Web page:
Hiring snapped back in April as employers added 288,000 jobs, and the unemployment rate fell sharply to 6.3 percent, the Labor Department said Friday in a report that provoked as many questions as answers about the economy.
The sizzling hiring report came in the same week that the government reported nearly flat-line annual growth of just 0.1 percent for the first three months of the year. Most mainstream economists blamed the stagnant growth on the harsh winter weather, which weighed on hiring from December through February, and they predicted a spring comeback.
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Evidence of that was plentiful in the April jobs report. Powering the strong growth was the white-collar professional and business services sector, which added 75,000 jobs last month. The hard-hit construction industry bounced back in the spring weather, adding 32,000 jobs. Retailers, also hit hard by the winter weather, increased payrolls by almost 35,000.
Previous hiring estimates for February and March were also revised upward by a combined 36,000 to further the view of an improving jobs market.
“The job market is kicking into a higher gear. It is still far from running at full speed, but the trend lines are good,” said Mark Zandi, the chief economist for forecaster Moody’s Analytics. “The gains are broad across industries, regions and pay scales. The job market feels better and better.”
Because the job gains were solid across all 17 major sectors covered in the Labor Department’s survey, it suggests the economy is firing on all cylinders. It led Jason Furman, the head of the White House Council of Economic Advisers, to stress “that the pickup in job growth observed in April does not reflect any outlier performance in a single industry or handful of industries.”
Under normal circumstances, a whopping four-tenths of a percentage point drop in the monthly unemployment rate would be cause for cheer. But Friday’s steep drop from 6.7 percent last month pulled against the positive news on hiring and raised questions.
That’s because participation in the labor force fell by about 807,000 workers in April, according to the report from the Bureau of Labor Statistics. New entrants in the workforce, a number that usually offsets declines in the labor market at least partially, fell by 126,000 last month. It suggests that the falling unemployment rate is due in part to a shrinking workforce, making Friday’s report a mixed bag.
“The headline number was strong, with healthy gains in non-farm payroll growth and a sharp decline in the unemployment rate,” said Chad Moutray, the chief economist for the National Association of Manufacturers, noting his sector continues to add jobs. “Yet the data also show that the participation rate remains at a 30-year low, and manufacturing hours and compensation were somewhat down for the month.”
The drop in April’s labor-force participation rate was a steep four-tenths of a percentage point, the same as the drop in the unemployment rate, but this is not a trend that’s yielding a clear explanation. For example, in March, the labor force grew by 503,000, roughly two-thirds of April’s drop.
“The participation rate has shown no clear trend in recent months and currently is the same as it was this past October,” the BLS report said.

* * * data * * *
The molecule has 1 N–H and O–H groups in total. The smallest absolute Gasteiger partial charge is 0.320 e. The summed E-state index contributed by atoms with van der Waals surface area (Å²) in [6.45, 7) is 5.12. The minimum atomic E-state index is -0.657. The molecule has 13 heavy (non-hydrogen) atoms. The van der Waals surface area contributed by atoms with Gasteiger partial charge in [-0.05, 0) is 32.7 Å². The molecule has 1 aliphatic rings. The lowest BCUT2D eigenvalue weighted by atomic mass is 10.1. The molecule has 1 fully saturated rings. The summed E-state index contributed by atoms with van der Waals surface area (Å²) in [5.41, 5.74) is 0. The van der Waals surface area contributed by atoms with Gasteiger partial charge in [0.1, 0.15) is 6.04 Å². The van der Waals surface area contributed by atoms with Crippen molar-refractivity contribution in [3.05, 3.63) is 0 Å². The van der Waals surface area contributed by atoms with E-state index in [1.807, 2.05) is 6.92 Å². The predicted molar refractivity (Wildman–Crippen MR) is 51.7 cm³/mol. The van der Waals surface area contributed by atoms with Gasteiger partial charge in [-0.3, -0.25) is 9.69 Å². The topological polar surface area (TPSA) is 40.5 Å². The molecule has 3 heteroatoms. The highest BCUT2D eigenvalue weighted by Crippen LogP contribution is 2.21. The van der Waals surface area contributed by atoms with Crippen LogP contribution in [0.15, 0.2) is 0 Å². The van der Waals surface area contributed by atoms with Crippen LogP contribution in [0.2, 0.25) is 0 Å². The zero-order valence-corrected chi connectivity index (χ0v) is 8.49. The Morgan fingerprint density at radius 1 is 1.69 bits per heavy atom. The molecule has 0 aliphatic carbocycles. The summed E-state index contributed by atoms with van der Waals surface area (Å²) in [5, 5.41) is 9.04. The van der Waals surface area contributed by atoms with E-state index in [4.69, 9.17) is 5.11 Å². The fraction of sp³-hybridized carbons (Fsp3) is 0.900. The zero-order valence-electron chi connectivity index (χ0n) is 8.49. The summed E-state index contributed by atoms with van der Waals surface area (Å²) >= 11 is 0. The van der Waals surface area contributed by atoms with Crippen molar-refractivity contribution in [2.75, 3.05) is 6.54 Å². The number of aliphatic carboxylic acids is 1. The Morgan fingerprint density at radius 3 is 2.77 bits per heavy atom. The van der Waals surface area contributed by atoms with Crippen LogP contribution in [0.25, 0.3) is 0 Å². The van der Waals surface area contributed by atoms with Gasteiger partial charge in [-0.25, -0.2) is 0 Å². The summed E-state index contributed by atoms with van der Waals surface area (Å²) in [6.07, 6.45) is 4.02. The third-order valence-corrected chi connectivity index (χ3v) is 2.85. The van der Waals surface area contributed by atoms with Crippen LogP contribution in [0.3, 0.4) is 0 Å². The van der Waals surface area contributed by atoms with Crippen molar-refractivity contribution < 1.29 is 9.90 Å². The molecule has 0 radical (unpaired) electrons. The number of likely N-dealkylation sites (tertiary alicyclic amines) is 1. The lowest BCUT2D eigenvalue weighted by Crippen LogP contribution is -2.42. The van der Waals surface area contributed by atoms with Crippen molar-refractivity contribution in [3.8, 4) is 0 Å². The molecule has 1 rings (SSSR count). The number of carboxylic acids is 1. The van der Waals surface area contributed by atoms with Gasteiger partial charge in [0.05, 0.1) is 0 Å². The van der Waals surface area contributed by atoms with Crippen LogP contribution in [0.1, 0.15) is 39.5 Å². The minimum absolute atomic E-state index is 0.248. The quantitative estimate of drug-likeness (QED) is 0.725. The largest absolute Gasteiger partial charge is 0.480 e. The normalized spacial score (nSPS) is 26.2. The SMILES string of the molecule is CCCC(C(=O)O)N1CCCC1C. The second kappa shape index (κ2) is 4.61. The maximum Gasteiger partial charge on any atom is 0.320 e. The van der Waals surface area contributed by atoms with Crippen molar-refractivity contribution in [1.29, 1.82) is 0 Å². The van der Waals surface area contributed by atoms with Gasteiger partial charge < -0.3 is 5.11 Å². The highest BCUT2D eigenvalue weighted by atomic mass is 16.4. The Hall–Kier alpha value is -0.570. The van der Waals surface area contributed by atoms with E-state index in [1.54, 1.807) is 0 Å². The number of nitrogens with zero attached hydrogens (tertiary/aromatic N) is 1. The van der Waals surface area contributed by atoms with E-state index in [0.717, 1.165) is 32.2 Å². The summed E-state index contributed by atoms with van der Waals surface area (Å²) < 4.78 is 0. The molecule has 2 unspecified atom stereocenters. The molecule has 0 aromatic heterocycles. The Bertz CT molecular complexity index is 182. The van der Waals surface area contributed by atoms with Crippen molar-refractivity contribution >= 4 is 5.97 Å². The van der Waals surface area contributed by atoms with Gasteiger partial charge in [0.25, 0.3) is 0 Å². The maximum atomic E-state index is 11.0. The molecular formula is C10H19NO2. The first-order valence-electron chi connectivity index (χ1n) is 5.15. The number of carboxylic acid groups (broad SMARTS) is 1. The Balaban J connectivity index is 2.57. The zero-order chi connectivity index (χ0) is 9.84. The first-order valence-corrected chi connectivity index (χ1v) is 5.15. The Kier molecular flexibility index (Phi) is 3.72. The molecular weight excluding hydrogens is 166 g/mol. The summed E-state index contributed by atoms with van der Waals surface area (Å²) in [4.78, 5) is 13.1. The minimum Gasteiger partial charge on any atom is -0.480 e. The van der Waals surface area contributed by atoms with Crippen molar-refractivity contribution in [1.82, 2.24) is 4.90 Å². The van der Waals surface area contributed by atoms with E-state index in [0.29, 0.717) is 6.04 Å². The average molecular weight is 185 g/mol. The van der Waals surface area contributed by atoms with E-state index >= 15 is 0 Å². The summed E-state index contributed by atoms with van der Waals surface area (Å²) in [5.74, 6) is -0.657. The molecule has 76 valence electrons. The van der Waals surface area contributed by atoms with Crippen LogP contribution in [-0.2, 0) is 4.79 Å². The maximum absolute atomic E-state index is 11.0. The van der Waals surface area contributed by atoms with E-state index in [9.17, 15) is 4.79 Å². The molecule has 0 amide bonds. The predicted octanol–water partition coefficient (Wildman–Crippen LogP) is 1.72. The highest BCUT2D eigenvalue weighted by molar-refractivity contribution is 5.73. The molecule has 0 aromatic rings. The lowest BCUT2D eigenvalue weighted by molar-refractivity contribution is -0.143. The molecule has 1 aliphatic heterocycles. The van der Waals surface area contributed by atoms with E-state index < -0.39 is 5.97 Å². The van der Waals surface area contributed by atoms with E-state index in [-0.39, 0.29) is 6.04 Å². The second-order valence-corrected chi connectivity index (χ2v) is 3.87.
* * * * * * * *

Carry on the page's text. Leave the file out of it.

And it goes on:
Viewed over a longer horizon, the labor force grew by 484,000 over the first four months of the year, notwithstanding last month’s drop in the participation rate, said Stuart Hoffman, the chief economist for PNC Financial in Pittsburgh. The number of discouraged workers laboring part time but in search of full-time work also fell.
“The decline in the official unemployment rate to 6.3 percent could be partly reversed in the next few months as the labor force rebounds, but the unemployment rate is on a clear downward path toward 6 percent late this year,” Hoffman said, offering a more positive view.
The number of long-term unemployed, who haven’t held jobs in more than half a year, fell by 287,000 in April, and it appears many of them were among the 807,000 who’ve left the workforce. With congressional Republicans opposing any further extensions of unemployment benefits, it appears many people have simply exited the workforce altogether.
In a statement, House Speaker John Boehner, R-Ohio, blasted the Obama administration for a shrinking workforce.
“Earlier this week, we learned that economic growth largely stalled at the start of the year. And while it’s welcome news that more of our friends and neighbors found work in the past month, this report also indicates more than 800,000 Americans left the workforce last month, which is troubling,” said Boehner.
The White House accentuated the positive. Appearing on the CNBC channel, Labor Secretary Thomas Perez looked past the erratic numbers on labor force participation and instead touted the strong hiring in the professional and business services sector, which are middle-class and upper middle-class jobs.
“These jobs being created are good jobs,” he said.
APRIL BY THE NUMBERS
_ Professional and business services, up 75,000.
_ Retail, up 34,500.
_ Construction, up 32,000.
_ Leisure and hospitality, up 24,000.
_ Temporary help services, up 24,000.
_ Health care, up 18,700.
_ Government jobs, up 15,000.
_ Manufacturing, up 12,000.
_ Transportation and warehousing, up 11,300.
_ Financial services, up 6,000.